The annual survey of EU data breaches and GDPR fines from DLA Piper finds that at least some member nations are more willing to take big tech companies to task, with overall GDPR fines up 7x in 2021. Data regulators are also receiving more data breach notifications, a trend that has steadily increased each year since the GDPR went into effect in 2018.
The report also examines the current and anticipated impact of the Schrems II judgment, the court decision that greatly complicated transfers of personal data from the EU to the United States and other nations that lack robust data protection laws. The survey finds that this issue is the top data compliance concern for organizations, driven by fears of not just fines but also serious business interruption should data transfers suddenly be suspended.
Data regulators levy more fines in 2021, mostly to Big Tech
The headline item is that GDPR fines went up sevenfold, to a total of €1.1 billion in 2021. However, over two-thirds of this total came from two data regulators: Luxembourg’s record €746 million fine of Amazon issued in July, and the usually fine-shy Ireland Data Protection Commission’s €225 million fine to WhatsApp. Each of these fines are under appeal, however, and in late December the Administrative Court of Luxembourg agreed to a partial stay of the Amazon penalty.
The report points out that, because of these two giant fines, the story is not so much that regulators are more active but that some are much more active than others. The largest of 2020’s GDPR fines was about €35 million to retailer H&M in Germany, with data regulators finding the company had violated employee privacy in the workplace. 2020’s grand total was about €170 million, comparable to the €129 million that is left in the 2021 total if you subtract the two biggest GDPR fines.
In terms of aggregate GDPR fines, Luxembourg and Ireland naturally shot to the top of the list with these two large penalties. But Italy otherwise held serve at #3 after being the most active with fines in 2020, responsible for about €79 million of that remaining €129 million. France accounted for almost all of the remaining amount with its €50 million fine of Google, the third-largest of 2021; there was relatively little activity from all other EU nations. The remaining one of note is Spain, which issues hundreds of GDPR fines but in very small amounts.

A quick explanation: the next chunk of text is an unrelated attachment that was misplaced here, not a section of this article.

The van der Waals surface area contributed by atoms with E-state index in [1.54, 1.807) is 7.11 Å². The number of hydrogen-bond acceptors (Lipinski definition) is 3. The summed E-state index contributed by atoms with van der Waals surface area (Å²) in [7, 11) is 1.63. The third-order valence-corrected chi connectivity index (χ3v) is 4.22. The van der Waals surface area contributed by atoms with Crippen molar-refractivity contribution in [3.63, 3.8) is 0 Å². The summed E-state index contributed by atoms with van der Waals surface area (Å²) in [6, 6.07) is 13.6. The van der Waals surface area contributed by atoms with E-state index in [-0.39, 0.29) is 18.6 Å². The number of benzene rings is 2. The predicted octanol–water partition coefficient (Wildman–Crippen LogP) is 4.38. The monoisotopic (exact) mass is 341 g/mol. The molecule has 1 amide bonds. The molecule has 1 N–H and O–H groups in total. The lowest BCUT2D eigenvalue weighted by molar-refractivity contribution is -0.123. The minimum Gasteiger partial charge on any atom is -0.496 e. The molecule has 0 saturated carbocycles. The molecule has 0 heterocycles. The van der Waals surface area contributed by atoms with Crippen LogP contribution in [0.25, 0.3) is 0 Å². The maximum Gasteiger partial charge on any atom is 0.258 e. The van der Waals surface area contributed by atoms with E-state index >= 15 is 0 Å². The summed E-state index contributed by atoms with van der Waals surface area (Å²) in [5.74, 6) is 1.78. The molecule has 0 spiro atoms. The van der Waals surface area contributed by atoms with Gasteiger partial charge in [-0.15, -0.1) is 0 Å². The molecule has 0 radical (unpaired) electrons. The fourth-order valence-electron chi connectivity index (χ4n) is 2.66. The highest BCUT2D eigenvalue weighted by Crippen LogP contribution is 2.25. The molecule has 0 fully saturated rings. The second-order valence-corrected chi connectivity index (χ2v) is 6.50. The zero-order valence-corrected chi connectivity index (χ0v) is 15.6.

One footnote is that some successful appeals of GDPR fines did reduce this total somewhat. Deutsche Wohnen SE was able to shake off a €14.5 million euro fine in Germany (though prosecutors are appealing this decision), and 1&1 Telecom did the same with a €9.6 million fine that was initially assessed in late 2020 and had been under appeal. The report notes that organizations are generally finding it worth their time to mount legal challenges to GDPR fines due to a fairly high rate of reductions and reversals across the EU.
Along with fine totals, breach notifications have gone up. Data regulators received about 130,000 notifications in 2021, and about 356 per day (an 8% increase from 2020).
GDPR fines overshadowed by expected Schrems II costs
The GDPR fines levied by data regulators are actually secondary in the report to issues created by the Schrems II decision, a matter that still seems to have no clear end in sight a year and a half later.
The regulatory guidance issued by the European Data Protection Board in June provided some much-needed clarity, but there is still a great deal of uncertainty. The guidance did not create clear-cut rules to govern the situation, but it did lay out specific considerations for enforcement decisions.
Thus far, updated standard contractual clauses have kept cross-Atlantic data transfers afloat. But there will continue to be legal uncertainty that data regulators cannot provide clear answers for, with the only remedy being the passage of a GDPR-equivalent data protection law in the United States. As the report notes, 101 complaints based on the Schrems II ruling are still sitting in front of data regulators waiting for a decision.
The report makes some predictions for what data regulators will do about these transfers in 2022. Though it is not a complete solution, the researchers see an increased focus on data localization along with added safeguards to prevent third party access by countries that have applicable extraterritorial laws. The report also sees data regulators really ramping up enforcement this year. It points out that regulators often engage in an extended period of written exchanges with organizations on this issue before moving to enforcement actions, and that this written activity usually remains private. The threat of an order to cease overseas data transfers is potentially much more costly to organizations than any fines, and is something that can happen as part of these private communications before a public enforcement action is announced.
In addition to data regulators, the researchers also expect financial regulators to jump in this year. There was some minimal activity from them in 2021, but more is expected in 2022 due to rules governing systemic disruptions to IT systems being firmed up.